The latest Green Lantern to take the oath of the Green Lantern Corp. also happens to be the first Muslim-American superhero. The power of the Green Lantern comes from a ring forged with the power of will. When a member of the Green Lantern Corp. dies, the ring seeks out a worthy replacement. In this case, that worthy replacement may be one of DC's most controversial moves to date.
"Green Lantern" writer Geoff Johns stated via CBS News "I thought a lot about it - I thought back to what was familiar to me," he then added, "this is such a personal story." Dearborn-native Simon Baz is given the mantle of Green Lantern in issue #0 of DC's latest relaunch series dubbed "The New 52." Baz, like many in Michigan, goes through economic turmoil and is laid off from his job at an automotive facility. The story begins much earlier, though, with a young Lantern-to-be watching the 9/11 terror attacks on the World Trade Center with his family.
DC will look to add in the racial tensions felt in the immediate aftermath of 9/11, with many Arab-Americans being regarded as mistrustful or unfairly labeled "terrorists" by co-workers and neighbors. "Obviously, it's affecting everybody," Johns said, adding, "one of the things I really wanted to show was its effect on Simon and his family in a very negative way."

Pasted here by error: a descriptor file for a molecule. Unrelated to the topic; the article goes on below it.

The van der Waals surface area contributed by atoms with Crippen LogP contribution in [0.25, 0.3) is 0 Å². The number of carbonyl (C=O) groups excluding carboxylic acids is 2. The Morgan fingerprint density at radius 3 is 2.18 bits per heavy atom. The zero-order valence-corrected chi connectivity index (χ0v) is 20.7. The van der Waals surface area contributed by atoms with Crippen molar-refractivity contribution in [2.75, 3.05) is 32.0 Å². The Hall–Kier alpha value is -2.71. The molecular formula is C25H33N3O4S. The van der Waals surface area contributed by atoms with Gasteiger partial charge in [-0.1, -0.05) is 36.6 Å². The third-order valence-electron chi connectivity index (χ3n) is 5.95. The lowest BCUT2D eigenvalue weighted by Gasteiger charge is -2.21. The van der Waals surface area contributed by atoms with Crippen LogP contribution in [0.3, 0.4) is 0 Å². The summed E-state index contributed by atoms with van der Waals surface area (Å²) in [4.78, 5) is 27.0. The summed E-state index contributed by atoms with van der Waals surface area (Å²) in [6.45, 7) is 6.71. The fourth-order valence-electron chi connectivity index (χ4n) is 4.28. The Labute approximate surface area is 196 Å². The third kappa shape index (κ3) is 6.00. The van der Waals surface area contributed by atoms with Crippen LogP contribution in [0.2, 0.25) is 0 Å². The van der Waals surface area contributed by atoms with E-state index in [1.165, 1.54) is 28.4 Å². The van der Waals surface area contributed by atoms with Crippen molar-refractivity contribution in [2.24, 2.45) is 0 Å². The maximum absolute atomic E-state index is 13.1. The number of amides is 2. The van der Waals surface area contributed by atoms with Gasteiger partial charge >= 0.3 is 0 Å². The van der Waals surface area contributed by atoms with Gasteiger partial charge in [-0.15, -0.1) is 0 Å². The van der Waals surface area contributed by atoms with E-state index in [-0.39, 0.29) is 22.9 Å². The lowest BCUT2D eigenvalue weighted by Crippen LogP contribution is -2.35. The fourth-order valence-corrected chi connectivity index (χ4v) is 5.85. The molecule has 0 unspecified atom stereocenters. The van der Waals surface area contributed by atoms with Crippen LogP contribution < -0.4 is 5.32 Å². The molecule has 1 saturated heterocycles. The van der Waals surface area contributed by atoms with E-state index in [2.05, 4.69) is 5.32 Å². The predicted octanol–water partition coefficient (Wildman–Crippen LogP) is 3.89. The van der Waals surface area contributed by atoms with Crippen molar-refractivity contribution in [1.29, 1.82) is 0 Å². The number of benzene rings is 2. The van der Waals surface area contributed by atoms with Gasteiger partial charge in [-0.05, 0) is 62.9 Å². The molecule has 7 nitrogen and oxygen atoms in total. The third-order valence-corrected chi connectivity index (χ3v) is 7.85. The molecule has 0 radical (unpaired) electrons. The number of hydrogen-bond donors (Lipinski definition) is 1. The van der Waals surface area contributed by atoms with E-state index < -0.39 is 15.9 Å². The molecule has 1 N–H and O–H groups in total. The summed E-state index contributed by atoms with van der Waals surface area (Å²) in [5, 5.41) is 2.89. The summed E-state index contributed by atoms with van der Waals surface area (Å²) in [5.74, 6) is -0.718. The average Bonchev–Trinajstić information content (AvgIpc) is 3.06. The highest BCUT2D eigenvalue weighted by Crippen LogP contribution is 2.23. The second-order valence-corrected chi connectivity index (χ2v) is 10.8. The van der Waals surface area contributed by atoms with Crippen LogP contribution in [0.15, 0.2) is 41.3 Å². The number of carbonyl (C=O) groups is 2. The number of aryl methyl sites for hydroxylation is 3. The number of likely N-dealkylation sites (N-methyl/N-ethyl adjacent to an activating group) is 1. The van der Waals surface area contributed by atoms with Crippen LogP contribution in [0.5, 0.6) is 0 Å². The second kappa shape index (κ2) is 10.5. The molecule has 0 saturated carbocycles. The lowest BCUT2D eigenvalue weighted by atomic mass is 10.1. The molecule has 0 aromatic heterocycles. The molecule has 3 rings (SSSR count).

Muslim-American tensions have been discussed in comic form before, notoriously with Frank Miller's "Holy Terror," a book about a character named The Fixer who engages in bloody vengeance with a group of Islamic extremists for attacking the fictional "Empire City," a thinly-veiled version of New York. Miller initially approached the story as a Batman story for DC, with the Caped Crusader protecting Gotham City from Al-Qaeda. The book was accused of anti-Islamic propaganda by Wired.
The Daily Mail states that Johns wanted to create a controversial character, "he's not a perfect character. He's obviously made some mistakes in his life, but that makes him more compelling and relatable, hopefully (it's) a compelling character regardless of culture or ethnic background. ... But I think it's great to have an Arab-American superhero. This was opportunity and a chance to really go for it."
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DC also made the controversial move of making an alternate-universe Green Lantern gay this past June. The Daily Beast interviewed James Robinson, writer of DC's "Earth Two" series, "one of the things that comic-book writers want to do is inject as much realism as possible into their comics," he then added, "obviously, we have gay people in life, so we have gay people in comics."
Robinson then told MSN, "What I really want to do ... is make the fact that he's gay to be a part of who he is and not to be the one identifying aspect of him."
Johns is hoping for the same in that by making Green Lantern Muslim, it doesn't become the defining characteristic of the character, 'it doesn't completely define the character but it shapes the character," he said. "My biggest hope is that people embrace it and understand what we're trying to do."